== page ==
In recovery, I often stumble across days where I find myself thinking “I want to go backwards”. On these days I crave the security that Anorexia provided coupled with the safety of an increasingly low weight.
The further I progress in recovery from my Eating Disorder, the more infrequent these days get; with time I’ve come to train myself to look at the bigger picture of what relapsing into my eating disorder really means. At times where my head yells “You were happier when you were XXkg”, I look beyond the clothing size I once wore and remember the girl Anorexia Nervosa turned me into…
“I hate you!” I screamed. Blood was coursing through my veins at one hundred miles an hour and I truly believed the venomous words that spewed from my mouth.
In all honesty, I was filled with hatred.
I hated my parents for fighting to save my life when all I wanted was to be dead. They were selfish for not understanding that by forcing me to live they were essentially subjecting me to a life where each day was mental torture: what sort of parents did that make them? How dare they!? Every fibre of my being was self destructing; every day I had to listen to a monster in my head that screamed the most unimaginable things at full velocity, every day I had to force myself to put food into my mouth even though it felt like poison. Each second that I had to go on breathing was one second to much and I HATED my parents for prolonging it. They were selfish for wanting to keep their daughter alive.
I hated the professionals for their patronising words; “it’ll get better”, “just take one day at a time”… It felt as though I was screaming and they continued with their therapeutic script regardless.
I remember sitting across from my consultant during my inpatient stay and interrupting his jargon by saying “I don’t want to waste your time but my death is inevitable”.
I’d lost hope and as he sat there talking about “alternative therapeutic approaches”, medication and meal plans, I tried to stop myself from screaming. At that moment I felt complete certainty that no one could prevent my death. I had these diagnosis’; “Anorexia Nervosa”, “Generalised Anxiety Disorder”, “Depression” etc , they could all be “treated”; but the thing was that it wasn’t those labels that made me a hopeless case. It was me- I was broken and unable to be fixed. Therefore, how could I not hate those who insisted that THEY could mend the unmendable and fix the un-fixable.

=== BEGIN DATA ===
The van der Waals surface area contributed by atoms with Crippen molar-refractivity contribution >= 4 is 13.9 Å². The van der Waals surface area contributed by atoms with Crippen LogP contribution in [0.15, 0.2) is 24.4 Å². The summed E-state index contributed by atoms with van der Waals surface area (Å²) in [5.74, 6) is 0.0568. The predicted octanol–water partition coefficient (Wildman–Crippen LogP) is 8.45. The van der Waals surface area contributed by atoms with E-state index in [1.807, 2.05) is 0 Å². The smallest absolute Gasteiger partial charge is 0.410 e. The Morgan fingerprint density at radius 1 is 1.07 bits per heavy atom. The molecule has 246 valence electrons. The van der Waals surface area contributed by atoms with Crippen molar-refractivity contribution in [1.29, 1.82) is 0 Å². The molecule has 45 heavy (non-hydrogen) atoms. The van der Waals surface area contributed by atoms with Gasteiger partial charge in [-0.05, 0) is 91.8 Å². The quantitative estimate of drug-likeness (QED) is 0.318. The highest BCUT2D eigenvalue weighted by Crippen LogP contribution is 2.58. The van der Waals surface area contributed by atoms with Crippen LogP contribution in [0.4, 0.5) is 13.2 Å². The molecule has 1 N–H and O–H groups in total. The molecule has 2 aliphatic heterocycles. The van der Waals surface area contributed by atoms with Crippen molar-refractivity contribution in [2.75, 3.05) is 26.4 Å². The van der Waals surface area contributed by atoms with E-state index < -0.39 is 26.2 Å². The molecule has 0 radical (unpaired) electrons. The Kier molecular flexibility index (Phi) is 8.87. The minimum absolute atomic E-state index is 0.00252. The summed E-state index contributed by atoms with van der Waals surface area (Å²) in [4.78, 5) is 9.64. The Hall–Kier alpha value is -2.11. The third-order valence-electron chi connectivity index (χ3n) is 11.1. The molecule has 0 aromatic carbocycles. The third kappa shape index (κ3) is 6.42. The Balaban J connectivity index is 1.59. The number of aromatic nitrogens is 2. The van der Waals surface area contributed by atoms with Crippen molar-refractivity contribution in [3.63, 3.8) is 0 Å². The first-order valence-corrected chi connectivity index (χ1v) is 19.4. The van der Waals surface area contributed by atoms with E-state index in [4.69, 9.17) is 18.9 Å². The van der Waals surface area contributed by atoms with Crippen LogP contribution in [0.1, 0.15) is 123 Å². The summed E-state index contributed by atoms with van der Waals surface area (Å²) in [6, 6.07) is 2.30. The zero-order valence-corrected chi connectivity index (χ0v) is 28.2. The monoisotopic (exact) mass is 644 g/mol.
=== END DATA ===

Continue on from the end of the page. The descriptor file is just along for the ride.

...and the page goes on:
Most of all, I hated myself.
I hated myself for not stopping myself at nine years old when I first made myself sick. For not getting help when I first fainted from malnutrition at 12. I hated myself for spending years fighting against the system that was trying to help me, because now I’d run out of “fight” and my illness was winning.
I hated myself for the days out I missed with friends because I was petrified that they would want to grab pizza in the city centre because now I was isolated and alone with no one who could possibly understand. I hated myself for the days I spent refusing food with an NG tube crammed up my nose instead of eating popcorn in front of girly movies.
I hated myself for letting this illness take over me because now there was no “me” left and my illness was inevitably going to lead me to my grave.
I don’t think I ever realised how much hate I was filled with, nor did I see how powerful an emotion hatred can become. For a long time I became my illness; I said the most incredibly unthinkable things, as though the world had turned against me and the only way to protect myself was by spewing venom.
I hurt those that loved me the most, rejected those who tried to protect me. I became my illnesses and in a life where I was embodied by illness, I lost everything but my own hatred.
On the days where everything seems too much and I wonder if all this fighting is worth it, I look around to see how much happiness recovery has brought.
I am now ME. I make mistakes but they’re MY mistakes and I can stand by them without constantly feeling like my illnesses invalidate my decisions. I have passions, dreams, plans and ambitions; all of which take work and perseverance but I thank God every day that I no longer aspire only to equate to a certain weight, percentile or BMI. But most of all, I am no longer the girl who hates.
I look back at the time of my life where I was governed by an internal voice and I look at the person this voice made me become; when I think of that person, I am reminded of why recovery is worth it.
So, thank you to my parents for never losing sight of the “real” me, despite the fact that your daughter seemed to be consumed entirely by an evil internal monologue. My illnesses hated your fight to keep me alive, but now that I can think for myself again I couldn’t be more thankful for you fighting for me when I was fighting against myself. I love you.
Thank you to the professionals who spent their days searching for the right treatment option despite my certainty that I was incurable. These treatments are a huge part of my day to day life now; I’ve learnt how to fight my illness and fight for myself- so thank you! Thank you to the nurses who talked to me about the future even when the concept felt out of my grasp- you held my hope for me when I wasn’t strong enough to hold it myself and for that I am forever thankful.
Most of all I am thankful to have the opportunity to dictate my own future. Anorexia may have once manipulated the person I became, but it has no longer got the authority to dictate the person I grow to be.